Ocular Bacteria Differ for Contact Lens Wearers
Finding may explain why lens wearers are more prone to infection
MONDAY, June 1, 2015 (HealthDay News) -- Changes in bacteria populations may be one reason why people who wear contact lenses are more prone to eye infections, a new study suggests. The findings were to be presented Sunday at the annual meeting of the American Society for Microbiology, held from May 30 to June 2 in New Orleans.
For the study, researchers took samples from nine daily contact lens wearers and 11 others who didn't use contact lenses. They found that the types of bacteria in the eyes of the contact wearers more closely resembled those found on eyelid skin than in the eyes of those who don't use contacts.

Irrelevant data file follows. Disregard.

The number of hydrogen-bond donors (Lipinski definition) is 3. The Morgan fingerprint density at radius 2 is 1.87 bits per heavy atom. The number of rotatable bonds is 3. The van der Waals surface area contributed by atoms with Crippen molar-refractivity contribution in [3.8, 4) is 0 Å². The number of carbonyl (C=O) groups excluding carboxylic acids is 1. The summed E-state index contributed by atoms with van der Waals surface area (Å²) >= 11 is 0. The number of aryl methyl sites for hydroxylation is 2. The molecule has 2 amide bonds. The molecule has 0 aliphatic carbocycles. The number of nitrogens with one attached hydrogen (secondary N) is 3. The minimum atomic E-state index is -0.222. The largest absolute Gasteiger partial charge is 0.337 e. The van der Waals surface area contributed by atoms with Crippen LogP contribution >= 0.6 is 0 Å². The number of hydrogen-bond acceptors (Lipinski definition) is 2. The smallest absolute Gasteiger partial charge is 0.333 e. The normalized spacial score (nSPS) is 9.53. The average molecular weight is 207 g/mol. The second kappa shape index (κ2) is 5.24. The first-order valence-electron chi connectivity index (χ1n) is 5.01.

Specifically, the researchers found that the conjunctiva had a higher bacterial diversity than the skin directly beneath the eye. They also found that the eyes of contact lens users had three times the usual levels of certain bacteria than the eyes of those who didn't use contact lenses.
"Our research clearly shows that putting a foreign object, such as a contact lens, on the eye is not a neutral act," senior study investigator Maria Gloria Dominguez-Bello, Ph.D., a microbiologist at the NYU Langone Medical Center in New York City, said in a Langone news release. "What we hope our future experiments will show is whether these changes in the eye microbiome of lens wearers are due to fingers touching the eye, or from the lens's direct pressure affecting and altering the immune system in the eye and what bacteria are suppressed or are allowed to thrive," she added.